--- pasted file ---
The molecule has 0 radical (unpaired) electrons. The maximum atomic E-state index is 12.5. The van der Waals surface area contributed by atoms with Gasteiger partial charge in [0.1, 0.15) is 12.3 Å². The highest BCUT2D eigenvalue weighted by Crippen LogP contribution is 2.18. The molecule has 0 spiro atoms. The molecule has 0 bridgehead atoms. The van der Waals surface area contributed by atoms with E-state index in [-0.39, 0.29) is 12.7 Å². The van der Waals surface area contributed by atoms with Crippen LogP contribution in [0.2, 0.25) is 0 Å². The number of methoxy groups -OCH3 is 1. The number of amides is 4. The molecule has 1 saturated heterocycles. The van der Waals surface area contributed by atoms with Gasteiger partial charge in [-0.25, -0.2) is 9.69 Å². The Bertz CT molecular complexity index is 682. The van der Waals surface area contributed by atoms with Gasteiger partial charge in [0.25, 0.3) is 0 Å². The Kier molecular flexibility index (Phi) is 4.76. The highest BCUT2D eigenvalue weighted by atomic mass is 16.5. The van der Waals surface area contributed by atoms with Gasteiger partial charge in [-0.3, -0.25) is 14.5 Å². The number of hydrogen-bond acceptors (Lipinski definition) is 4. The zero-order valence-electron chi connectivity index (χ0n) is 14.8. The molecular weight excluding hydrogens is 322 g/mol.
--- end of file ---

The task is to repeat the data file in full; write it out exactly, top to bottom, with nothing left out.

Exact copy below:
The molecule has 0 radical (unpaired) electrons. The maximum atomic E-state index is 12.5. The van der Waals surface area contributed by atoms with Gasteiger partial charge in [0.1, 0.15) is 12.3 Å². The highest BCUT2D eigenvalue weighted by Crippen LogP contribution is 2.18. The molecule has 0 spiro atoms. The molecule has 0 bridgehead atoms. The van der Waals surface area contributed by atoms with E-state index in [-0.39, 0.29) is 12.7 Å². The van der Waals surface area contributed by atoms with Crippen LogP contribution in [0.2, 0.25) is 0 Å². The number of methoxy groups -OCH3 is 1. The number of amides is 4. The molecule has 1 saturated heterocycles. The van der Waals surface area contributed by atoms with Gasteiger partial charge in [-0.25, -0.2) is 9.69 Å². The Bertz CT molecular complexity index is 682. The van der Waals surface area contributed by atoms with Gasteiger partial charge in [0.25, 0.3) is 0 Å². The Kier molecular flexibility index (Phi) is 4.76. The highest BCUT2D eigenvalue weighted by atomic mass is 16.5. The van der Waals surface area contributed by atoms with Gasteiger partial charge in [-0.3, -0.25) is 14.5 Å². The number of hydrogen-bond acceptors (Lipinski definition) is 4. The zero-order valence-electron chi connectivity index (χ0n) is 14.8. The molecular weight excluding hydrogens is 322 g/mol.